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First Coast

City's Battle With The Jacksonville Landing May Impact Fla.-Ga. Events

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Florida Times-Union file photo
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The annual Fla.-Ga. football game has traditionally been one of the busiest weekends of the year at the Landing.

The Jacksonville Landing has been a gathering spot for decades when party-ready fans roll into town for the Florida-Georgia game, but this year, the Landing and the city are locked in a bitter legal fight and the city has not yet issued a special events permit for concerts during that football game weekend.

Our Florida Times-Union news partner reports the Landing, built in 1987 as a festival marketplace staging year-round events, is challenging the city’s demand that the Landing apply for special events permits. The dispute is part of a larger courtroom battle over whether the city can evict the mall’s owners from the city-owned land.

While waiting for a judge’s ruling, the Landing has been applying for special events permits, including a request for weekend activities for the Florida-Georgia game that will be played Oct. 27.

City officials say the Landing applied Oct. 1 for the permit for Florida-Georgia events, well past the requirement for submitting applications 90 days in advance. The city must complete its review of whether it will waive that 90-day requirement before formally processing the permit, said the mayor’s Chief of Staff Brian Hughes.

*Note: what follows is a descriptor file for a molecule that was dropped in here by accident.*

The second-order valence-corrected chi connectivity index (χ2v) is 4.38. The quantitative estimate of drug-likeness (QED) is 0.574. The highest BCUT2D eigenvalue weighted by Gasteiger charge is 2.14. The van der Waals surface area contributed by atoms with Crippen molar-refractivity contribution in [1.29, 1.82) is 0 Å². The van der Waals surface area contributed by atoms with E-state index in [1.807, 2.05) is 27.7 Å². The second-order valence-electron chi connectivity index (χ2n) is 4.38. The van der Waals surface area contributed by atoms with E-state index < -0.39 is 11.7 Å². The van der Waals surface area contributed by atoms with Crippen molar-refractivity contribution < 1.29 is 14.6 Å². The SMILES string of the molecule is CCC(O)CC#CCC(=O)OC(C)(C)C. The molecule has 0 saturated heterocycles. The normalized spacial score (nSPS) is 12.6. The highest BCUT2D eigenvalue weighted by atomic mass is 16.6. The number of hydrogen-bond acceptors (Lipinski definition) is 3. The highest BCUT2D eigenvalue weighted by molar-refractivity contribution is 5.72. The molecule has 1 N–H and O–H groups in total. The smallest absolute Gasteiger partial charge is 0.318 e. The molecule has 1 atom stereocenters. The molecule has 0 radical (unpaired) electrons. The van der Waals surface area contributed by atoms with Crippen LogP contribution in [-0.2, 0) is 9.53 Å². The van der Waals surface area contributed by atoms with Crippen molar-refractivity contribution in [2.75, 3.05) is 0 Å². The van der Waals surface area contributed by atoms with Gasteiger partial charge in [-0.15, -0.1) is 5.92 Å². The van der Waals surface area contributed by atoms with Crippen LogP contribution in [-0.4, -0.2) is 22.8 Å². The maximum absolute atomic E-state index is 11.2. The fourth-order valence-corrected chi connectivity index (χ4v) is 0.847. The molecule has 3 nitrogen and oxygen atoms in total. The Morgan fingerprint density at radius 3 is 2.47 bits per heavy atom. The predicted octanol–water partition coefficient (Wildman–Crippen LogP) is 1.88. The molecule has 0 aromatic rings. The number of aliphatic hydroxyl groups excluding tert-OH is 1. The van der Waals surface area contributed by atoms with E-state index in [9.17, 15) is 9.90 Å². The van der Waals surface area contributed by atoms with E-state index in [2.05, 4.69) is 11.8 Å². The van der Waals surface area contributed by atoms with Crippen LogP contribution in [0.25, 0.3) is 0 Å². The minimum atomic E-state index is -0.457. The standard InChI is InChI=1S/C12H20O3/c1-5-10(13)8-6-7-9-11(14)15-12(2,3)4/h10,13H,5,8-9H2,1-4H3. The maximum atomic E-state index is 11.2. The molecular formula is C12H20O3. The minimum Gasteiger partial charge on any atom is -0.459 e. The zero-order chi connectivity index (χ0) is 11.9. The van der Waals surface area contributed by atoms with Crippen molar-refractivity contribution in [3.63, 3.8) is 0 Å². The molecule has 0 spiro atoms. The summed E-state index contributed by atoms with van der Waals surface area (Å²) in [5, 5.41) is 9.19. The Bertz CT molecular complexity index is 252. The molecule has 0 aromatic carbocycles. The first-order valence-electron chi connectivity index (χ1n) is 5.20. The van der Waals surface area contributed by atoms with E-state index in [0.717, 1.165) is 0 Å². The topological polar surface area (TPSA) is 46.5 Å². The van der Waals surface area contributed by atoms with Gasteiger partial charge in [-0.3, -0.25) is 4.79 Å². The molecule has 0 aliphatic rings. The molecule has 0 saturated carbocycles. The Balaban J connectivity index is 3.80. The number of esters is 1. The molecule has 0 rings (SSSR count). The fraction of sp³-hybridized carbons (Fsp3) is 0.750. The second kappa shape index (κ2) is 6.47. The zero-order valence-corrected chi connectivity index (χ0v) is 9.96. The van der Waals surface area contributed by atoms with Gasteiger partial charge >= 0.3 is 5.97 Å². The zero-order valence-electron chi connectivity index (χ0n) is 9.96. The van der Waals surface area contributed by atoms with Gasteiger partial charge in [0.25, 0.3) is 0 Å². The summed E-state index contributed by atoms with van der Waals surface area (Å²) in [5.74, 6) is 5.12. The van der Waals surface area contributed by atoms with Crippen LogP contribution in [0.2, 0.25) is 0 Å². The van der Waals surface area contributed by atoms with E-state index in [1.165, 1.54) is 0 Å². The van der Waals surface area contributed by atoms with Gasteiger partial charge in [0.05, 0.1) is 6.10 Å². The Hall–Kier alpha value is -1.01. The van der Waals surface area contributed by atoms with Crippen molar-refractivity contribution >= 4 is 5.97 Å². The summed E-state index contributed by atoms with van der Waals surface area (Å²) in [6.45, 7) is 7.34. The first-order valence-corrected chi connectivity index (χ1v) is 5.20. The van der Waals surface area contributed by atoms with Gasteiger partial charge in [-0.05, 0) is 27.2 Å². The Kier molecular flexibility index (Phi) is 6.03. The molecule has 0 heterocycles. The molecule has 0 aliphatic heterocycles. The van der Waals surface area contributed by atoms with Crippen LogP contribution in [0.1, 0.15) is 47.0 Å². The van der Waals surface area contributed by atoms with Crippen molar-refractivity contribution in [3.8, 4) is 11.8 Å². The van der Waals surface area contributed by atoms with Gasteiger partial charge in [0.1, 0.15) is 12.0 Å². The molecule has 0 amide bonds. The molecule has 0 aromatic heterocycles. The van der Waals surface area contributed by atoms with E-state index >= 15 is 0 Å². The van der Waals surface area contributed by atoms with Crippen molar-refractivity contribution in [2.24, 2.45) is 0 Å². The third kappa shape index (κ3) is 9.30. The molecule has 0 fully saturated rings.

“In light of recent events, coupled with the city’s significant public health and safety concerns, both the 90-day submission period waiver and special event permit are under careful consideration by the administration,” Hughes said.

“I can’t imagine it’s not in the interests of both sides to keep this from blowing up,” Blazs told the attorneys.

The Landing already is promoting festivities for Florida-Georgia on its web site and through social media like Facebook and Twitter.

The Landing’s web site invites Florida and Georgia fans to a “weekend celebration” running from noon Oct. 26 until 2 a.m. Oct. 27 with concerts on two outdoor stages. The web site says the Landing will charge a $10 entrance fee on that Friday and Saturday. Children 12 and under with a parent will get in free.

The promotion of the event brought a swift response from city attorneys.

In an Oct. 11 letter, Assistant General Counsel Christopher Garrett told Jacksonville Landing Investments that city law prohibits promoting an event before the city has issued a permit for it.

Garrett wrote that the city must do extensive planning to ensure the safety of tens of thousands of fans who converge on downtown during the weekend. He said the city told Jacksonville Landing Investments on June 14 that a special events permit would be needed for the activities, but the Landing “chose to wait to file an application for these events until less than 30 days remained” before the football game.

Garrett said the Landing gave the city “an extremely short time period for any review or consideration of the late application.”

The city did not previously require the Landing to get special events permits for Florida-Georgia activities or other events drawing large crowds.

Jacksonville Landing Investments, which is owned by the Sleiman family, argues in court that it does not have to apply for special events permits because city law contains an exemption for events taking place on public property that is leased to a private entity.

The Landing says that because the owners have a long-term lease for the six-acre tract owned by the city, the Landing qualifies for the exemption and does not have to apply for permits.

A longer version of this story about the legal battle between the city and Landing is at Jacksonville.com.